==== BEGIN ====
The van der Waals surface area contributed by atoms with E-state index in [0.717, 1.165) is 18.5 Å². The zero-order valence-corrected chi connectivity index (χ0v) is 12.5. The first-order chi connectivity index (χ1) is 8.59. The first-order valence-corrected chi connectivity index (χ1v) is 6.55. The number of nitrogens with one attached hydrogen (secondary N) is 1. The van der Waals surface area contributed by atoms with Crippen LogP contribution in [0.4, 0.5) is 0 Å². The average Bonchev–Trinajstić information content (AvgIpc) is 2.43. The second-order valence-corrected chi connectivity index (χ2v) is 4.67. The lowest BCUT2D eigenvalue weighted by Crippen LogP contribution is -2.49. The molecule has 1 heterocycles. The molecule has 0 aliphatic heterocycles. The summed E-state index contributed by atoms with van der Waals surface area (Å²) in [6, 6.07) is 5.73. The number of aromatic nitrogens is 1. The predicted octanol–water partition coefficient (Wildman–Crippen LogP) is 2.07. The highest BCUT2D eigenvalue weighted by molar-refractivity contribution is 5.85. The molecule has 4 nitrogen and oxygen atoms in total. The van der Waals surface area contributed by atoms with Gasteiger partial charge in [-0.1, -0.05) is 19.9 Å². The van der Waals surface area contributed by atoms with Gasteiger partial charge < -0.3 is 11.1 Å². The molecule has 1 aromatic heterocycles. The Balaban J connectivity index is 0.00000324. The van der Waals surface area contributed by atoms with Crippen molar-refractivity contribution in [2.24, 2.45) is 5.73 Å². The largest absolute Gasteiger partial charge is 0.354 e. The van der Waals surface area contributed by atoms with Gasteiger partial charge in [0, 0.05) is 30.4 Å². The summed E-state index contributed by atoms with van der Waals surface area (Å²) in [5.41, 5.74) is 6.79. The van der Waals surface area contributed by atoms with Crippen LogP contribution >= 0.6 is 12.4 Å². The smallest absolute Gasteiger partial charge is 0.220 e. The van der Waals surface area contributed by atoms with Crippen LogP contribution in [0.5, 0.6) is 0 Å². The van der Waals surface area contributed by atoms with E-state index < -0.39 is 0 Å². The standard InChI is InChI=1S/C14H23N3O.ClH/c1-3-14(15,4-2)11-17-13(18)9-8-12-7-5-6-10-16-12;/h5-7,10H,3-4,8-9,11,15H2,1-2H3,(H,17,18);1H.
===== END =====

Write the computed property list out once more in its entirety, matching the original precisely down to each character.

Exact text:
The van der Waals surface area contributed by atoms with E-state index in [0.717, 1.165) is 18.5 Å². The zero-order valence-corrected chi connectivity index (χ0v) is 12.5. The first-order chi connectivity index (χ1) is 8.59. The first-order valence-corrected chi connectivity index (χ1v) is 6.55. The number of nitrogens with one attached hydrogen (secondary N) is 1. The van der Waals surface area contributed by atoms with Crippen LogP contribution in [0.4, 0.5) is 0 Å². The average Bonchev–Trinajstić information content (AvgIpc) is 2.43. The second-order valence-corrected chi connectivity index (χ2v) is 4.67. The lowest BCUT2D eigenvalue weighted by Crippen LogP contribution is -2.49. The molecule has 1 heterocycles. The molecule has 0 aliphatic heterocycles. The summed E-state index contributed by atoms with van der Waals surface area (Å²) in [6, 6.07) is 5.73. The number of aromatic nitrogens is 1. The predicted octanol–water partition coefficient (Wildman–Crippen LogP) is 2.07. The highest BCUT2D eigenvalue weighted by molar-refractivity contribution is 5.85. The molecule has 4 nitrogen and oxygen atoms in total. The van der Waals surface area contributed by atoms with Gasteiger partial charge in [-0.1, -0.05) is 19.9 Å². The van der Waals surface area contributed by atoms with Gasteiger partial charge < -0.3 is 11.1 Å². The molecule has 1 aromatic heterocycles. The Balaban J connectivity index is 0.00000324. The van der Waals surface area contributed by atoms with Crippen molar-refractivity contribution in [2.24, 2.45) is 5.73 Å². The largest absolute Gasteiger partial charge is 0.354 e. The van der Waals surface area contributed by atoms with Gasteiger partial charge in [0, 0.05) is 30.4 Å². The summed E-state index contributed by atoms with van der Waals surface area (Å²) in [5.41, 5.74) is 6.79. The van der Waals surface area contributed by atoms with Crippen LogP contribution >= 0.6 is 12.4 Å². The smallest absolute Gasteiger partial charge is 0.220 e. The van der Waals surface area contributed by atoms with Crippen LogP contribution in [0.5, 0.6) is 0 Å². The van der Waals surface area contributed by atoms with E-state index < -0.39 is 0 Å². The standard InChI is InChI=1S/C14H23N3O.ClH/c1-3-14(15,4-2)11-17-13(18)9-8-12-7-5-6-10-16-12;/h5-7,10H,3-4,8-9,11,15H2,1-2H3,(H,17,18);1H.